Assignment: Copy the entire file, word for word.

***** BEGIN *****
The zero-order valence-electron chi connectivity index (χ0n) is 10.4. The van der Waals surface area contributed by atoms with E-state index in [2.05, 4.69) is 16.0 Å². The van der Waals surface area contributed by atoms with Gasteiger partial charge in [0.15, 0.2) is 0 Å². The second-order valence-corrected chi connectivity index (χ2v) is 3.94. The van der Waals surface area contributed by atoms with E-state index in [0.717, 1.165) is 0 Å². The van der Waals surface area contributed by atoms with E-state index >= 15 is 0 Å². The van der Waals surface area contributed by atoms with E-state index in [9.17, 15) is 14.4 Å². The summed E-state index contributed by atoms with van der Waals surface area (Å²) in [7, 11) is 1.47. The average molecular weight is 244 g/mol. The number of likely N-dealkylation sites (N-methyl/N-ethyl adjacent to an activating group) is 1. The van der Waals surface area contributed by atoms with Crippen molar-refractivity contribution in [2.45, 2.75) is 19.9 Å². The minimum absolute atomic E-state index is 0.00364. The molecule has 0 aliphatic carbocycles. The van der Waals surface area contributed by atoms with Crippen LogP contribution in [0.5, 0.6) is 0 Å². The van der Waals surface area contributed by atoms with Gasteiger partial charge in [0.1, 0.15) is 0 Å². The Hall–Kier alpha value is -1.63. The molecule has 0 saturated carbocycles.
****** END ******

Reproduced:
The zero-order valence-electron chi connectivity index (χ0n) is 10.4. The van der Waals surface area contributed by atoms with E-state index in [2.05, 4.69) is 16.0 Å². The van der Waals surface area contributed by atoms with Gasteiger partial charge in [0.15, 0.2) is 0 Å². The second-order valence-corrected chi connectivity index (χ2v) is 3.94. The van der Waals surface area contributed by atoms with E-state index in [0.717, 1.165) is 0 Å². The van der Waals surface area contributed by atoms with E-state index >= 15 is 0 Å². The van der Waals surface area contributed by atoms with E-state index in [9.17, 15) is 14.4 Å². The summed E-state index contributed by atoms with van der Waals surface area (Å²) in [7, 11) is 1.47. The average molecular weight is 244 g/mol. The number of likely N-dealkylation sites (N-methyl/N-ethyl adjacent to an activating group) is 1. The van der Waals surface area contributed by atoms with Crippen molar-refractivity contribution in [2.45, 2.75) is 19.9 Å². The minimum absolute atomic E-state index is 0.00364. The molecule has 0 aliphatic carbocycles. The van der Waals surface area contributed by atoms with Crippen LogP contribution in [0.5, 0.6) is 0 Å². The van der Waals surface area contributed by atoms with Gasteiger partial charge in [0.1, 0.15) is 0 Å². The Hall–Kier alpha value is -1.63. The molecule has 0 saturated carbocycles.